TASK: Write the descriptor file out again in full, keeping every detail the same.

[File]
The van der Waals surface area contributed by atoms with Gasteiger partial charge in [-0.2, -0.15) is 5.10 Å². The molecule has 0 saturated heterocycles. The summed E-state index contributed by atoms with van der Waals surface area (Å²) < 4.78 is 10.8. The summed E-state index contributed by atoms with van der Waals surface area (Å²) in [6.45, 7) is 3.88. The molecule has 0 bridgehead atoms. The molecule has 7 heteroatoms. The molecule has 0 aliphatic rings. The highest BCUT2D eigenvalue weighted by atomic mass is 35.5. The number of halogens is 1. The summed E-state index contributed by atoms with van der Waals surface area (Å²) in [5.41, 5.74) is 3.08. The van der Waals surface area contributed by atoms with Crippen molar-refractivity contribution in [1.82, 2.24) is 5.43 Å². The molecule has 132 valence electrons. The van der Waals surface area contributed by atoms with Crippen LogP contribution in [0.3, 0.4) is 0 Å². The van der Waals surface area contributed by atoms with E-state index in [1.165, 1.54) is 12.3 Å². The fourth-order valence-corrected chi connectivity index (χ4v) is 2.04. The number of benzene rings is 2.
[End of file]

The van der Waals surface area contributed by atoms with Gasteiger partial charge in [-0.2, -0.15) is 5.10 Å². The molecule has 0 saturated heterocycles. The summed E-state index contributed by atoms with van der Waals surface area (Å²) < 4.78 is 10.8. The summed E-state index contributed by atoms with van der Waals surface area (Å²) in [6.45, 7) is 3.88. The molecule has 0 bridgehead atoms. The molecule has 7 heteroatoms. The molecule has 0 aliphatic rings. The highest BCUT2D eigenvalue weighted by atomic mass is 35.5. The number of halogens is 1. The summed E-state index contributed by atoms with van der Waals surface area (Å²) in [5.41, 5.74) is 3.08. The van der Waals surface area contributed by atoms with Crippen molar-refractivity contribution in [1.82, 2.24) is 5.43 Å². The molecule has 132 valence electrons. The van der Waals surface area contributed by atoms with Crippen LogP contribution in [0.3, 0.4) is 0 Å². The van der Waals surface area contributed by atoms with E-state index in [1.165, 1.54) is 12.3 Å². The fourth-order valence-corrected chi connectivity index (χ4v) is 2.04. The number of benzene rings is 2.